Win a copy of Think Java: How to Think Like a Computer Scientist this week in the Java in General forum!
  • Post Reply
  • Bookmark Topic Watch Topic
  • New Topic

Help please: Encrypt, save to file, then decrypt later to read

 
Gus Parker
Greenhorn
Posts: 19
  • Mark post as helpful
  • send pies
  • Quote
  • Report post to moderator
Hi,

I'm new to encrypting data in JAVA, have spend a few days reading up about it
and trying several methods, the methods I have got to work have pretty weak encryption.

The code below is one I'd really like to get working properly but seem to be having trouble with

Any point in the right direction, or what I am doing wrong would be great help.

Cheers



This code - Works fine.



The trouble is I want to write the encrypted message into a text file, then read it again
from another class.

So I tryed this below, tryed break down the key, then trying to rebuild the key (so I can
use it in another class once I get this right)

As you can see down the bottom, the first "Text Decryted : " Message will only show the
message it originally generate for this instance.

BUT the second one fails when it trys to Decrypt the code I have given it from class, the key
I've used with the 2nd one I have taken from another instance of running the program (the one
were I got the encrypted message to be decryted)




Do you think I'm going about this the right way, am I getting warm with it?

Is there a better way to be doing this?

Basically I want to take a string, encrypt it, save that to a text file, then decrypt it to read it
later on.

Any help would be fantastic,

Cheers, good day to you :-)

 
Ulf Dittmer
Rancher
Posts: 42967
73
  • Mark post as helpful
  • send pies
  • Quote
  • Report post to moderator
byte[] textDecrypted2 = desCipher.doFinal(text)

This doesn't make sense to me. "text" is not encrypted - it is the original cleartext, so any attempts to decrypt it would result in garbage.

Aside #1: Any time you're using String.getBytes() instead of String.getBytes(String) the code is dependent on the platform you're running. If this code is supposed to run on different platforms (OS X, Windows, Linux, ...) then that is a bug waiting to happen.

Aside #2: DES is weak and obsolete. Use at least Triple-DES (the algorithm for which is called "DESede" in Java parlance).
 
Gus Parker
Greenhorn
Posts: 19
  • Mark post as helpful
  • send pies
  • Quote
  • Report post to moderator
Ulf Dittmer wrote:
byte[] textDecrypted2 = desCipher.doFinal(text)

This doesn't make sense to me. "text" is not encrypted - it is the original cleartext, so any attempts to decrypt it would result in garbage.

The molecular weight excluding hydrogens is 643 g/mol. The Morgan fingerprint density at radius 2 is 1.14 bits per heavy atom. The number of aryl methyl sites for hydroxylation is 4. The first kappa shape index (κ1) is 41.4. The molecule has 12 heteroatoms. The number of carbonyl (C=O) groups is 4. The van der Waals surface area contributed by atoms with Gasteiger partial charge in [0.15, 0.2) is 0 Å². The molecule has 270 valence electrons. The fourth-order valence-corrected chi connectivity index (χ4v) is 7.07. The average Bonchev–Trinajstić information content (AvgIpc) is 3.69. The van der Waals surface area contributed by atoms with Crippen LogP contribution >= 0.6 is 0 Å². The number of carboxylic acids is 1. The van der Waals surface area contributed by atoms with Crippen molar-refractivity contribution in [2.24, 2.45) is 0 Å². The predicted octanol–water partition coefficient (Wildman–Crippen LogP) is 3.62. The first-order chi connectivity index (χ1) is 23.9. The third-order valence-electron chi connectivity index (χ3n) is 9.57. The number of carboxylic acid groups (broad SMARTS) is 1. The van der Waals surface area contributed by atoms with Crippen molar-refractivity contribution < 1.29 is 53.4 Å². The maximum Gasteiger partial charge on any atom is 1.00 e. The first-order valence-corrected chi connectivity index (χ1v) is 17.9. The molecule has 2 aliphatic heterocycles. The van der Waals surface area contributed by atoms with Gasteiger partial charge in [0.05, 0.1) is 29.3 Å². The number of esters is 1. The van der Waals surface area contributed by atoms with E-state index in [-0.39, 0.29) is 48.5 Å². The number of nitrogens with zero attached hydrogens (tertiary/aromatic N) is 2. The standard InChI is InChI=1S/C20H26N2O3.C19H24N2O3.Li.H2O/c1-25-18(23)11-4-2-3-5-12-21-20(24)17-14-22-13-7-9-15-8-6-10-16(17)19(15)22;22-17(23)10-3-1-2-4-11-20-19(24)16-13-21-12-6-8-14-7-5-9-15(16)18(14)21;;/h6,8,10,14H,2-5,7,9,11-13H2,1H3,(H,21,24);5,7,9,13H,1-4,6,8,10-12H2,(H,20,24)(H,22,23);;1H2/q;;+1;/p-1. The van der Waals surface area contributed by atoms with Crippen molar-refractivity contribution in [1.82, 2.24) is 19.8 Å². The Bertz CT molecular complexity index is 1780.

Aside #1: Any time you're using String.getBytes() instead of String.getBytes(String) the code is dependent on the platform you're running. If this code is supposed to run on different platforms (OS X, Windows, Linux, ...) then that is a bug waiting to happen.

Aside #2: DES is weak and obsolete. Use at least Triple-DES (the algorithm for which is called "DESede" in Java parlance).


Hi, thanks for your reply, you've given me a couple of things to look into there, cheers

With the "text", What I'm trying to do is input the encrypted message that I have already encrypted to the textfile(I've got the first half right).......

I'm really not sure I'm doing the right thing though.

What I've done is encrypted the message, got the secret key, along with the encrypted message from the textfile
and tryed to rebuild the string in another class.....

where I have:


which equals to :

javax.crypto.spec.SecretKeySpec@fffe793d

.........

I have a suspicion that might be were the problem is.....

when i run:



and then print myDesKey....

it shows something like....

com.sun.crypto.provider.DESKey@fffe7f57



So if I have the key, can I just decrypt the encryted message anywhere?
Do you think that might be the problem, the key issue?
Or am I totally on the wrong path?
 
Ulf Dittmer
Rancher
Posts: 42967
73
  • Mark post as helpful
  • send pies
  • Quote
  • Report post to moderator
javax.crypto.spec.SecretKeySpec@fffe793d
com.sun.crypto.provider.DESKey@fffe7f57

These are just the JVM's default representations for objects; they don't tell you anything about the key being used. If you want to know the actual key, use SecretKey.getEncoded.

SecretKey myDesKey = keygenerator.generateKey();

This will create a new, random key, which sounds like the wrong thing to do, since you want to use a known, pre-existing key (if I understand correctly). Of course, if you store they key in a file, then it doesn't matter whether the key was random to being with, since nobody needs to remember it.
 
  • Post Reply
  • Bookmark Topic Watch Topic
  • New Topic